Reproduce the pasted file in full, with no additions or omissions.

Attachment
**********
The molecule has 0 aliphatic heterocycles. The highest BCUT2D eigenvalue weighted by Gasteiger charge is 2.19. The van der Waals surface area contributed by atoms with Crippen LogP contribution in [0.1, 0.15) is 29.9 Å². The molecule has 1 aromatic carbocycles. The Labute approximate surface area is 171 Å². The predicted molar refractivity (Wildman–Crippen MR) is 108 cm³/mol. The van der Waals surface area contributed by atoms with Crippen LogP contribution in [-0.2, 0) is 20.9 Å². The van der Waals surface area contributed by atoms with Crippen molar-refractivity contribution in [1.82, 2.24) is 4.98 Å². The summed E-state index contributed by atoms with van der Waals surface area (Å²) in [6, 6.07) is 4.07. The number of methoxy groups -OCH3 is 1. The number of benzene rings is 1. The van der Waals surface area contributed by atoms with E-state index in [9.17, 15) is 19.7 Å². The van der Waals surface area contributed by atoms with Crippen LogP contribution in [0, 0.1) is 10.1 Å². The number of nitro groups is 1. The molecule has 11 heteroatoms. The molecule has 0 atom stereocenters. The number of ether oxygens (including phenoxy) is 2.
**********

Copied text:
The molecule has 0 aliphatic heterocycles. The highest BCUT2D eigenvalue weighted by Gasteiger charge is 2.19. The van der Waals surface area contributed by atoms with Crippen LogP contribution in [0.1, 0.15) is 29.9 Å². The molecule has 1 aromatic carbocycles. The Labute approximate surface area is 171 Å². The predicted molar refractivity (Wildman–Crippen MR) is 108 cm³/mol. The van der Waals surface area contributed by atoms with Crippen LogP contribution in [-0.2, 0) is 20.9 Å². The van der Waals surface area contributed by atoms with Crippen molar-refractivity contribution in [1.82, 2.24) is 4.98 Å². The summed E-state index contributed by atoms with van der Waals surface area (Å²) in [6, 6.07) is 4.07. The number of methoxy groups -OCH3 is 1. The number of benzene rings is 1. The van der Waals surface area contributed by atoms with E-state index in [9.17, 15) is 19.7 Å². The van der Waals surface area contributed by atoms with Crippen LogP contribution in [0, 0.1) is 10.1 Å². The number of nitro groups is 1. The molecule has 11 heteroatoms. The molecule has 0 atom stereocenters. The number of ether oxygens (including phenoxy) is 2.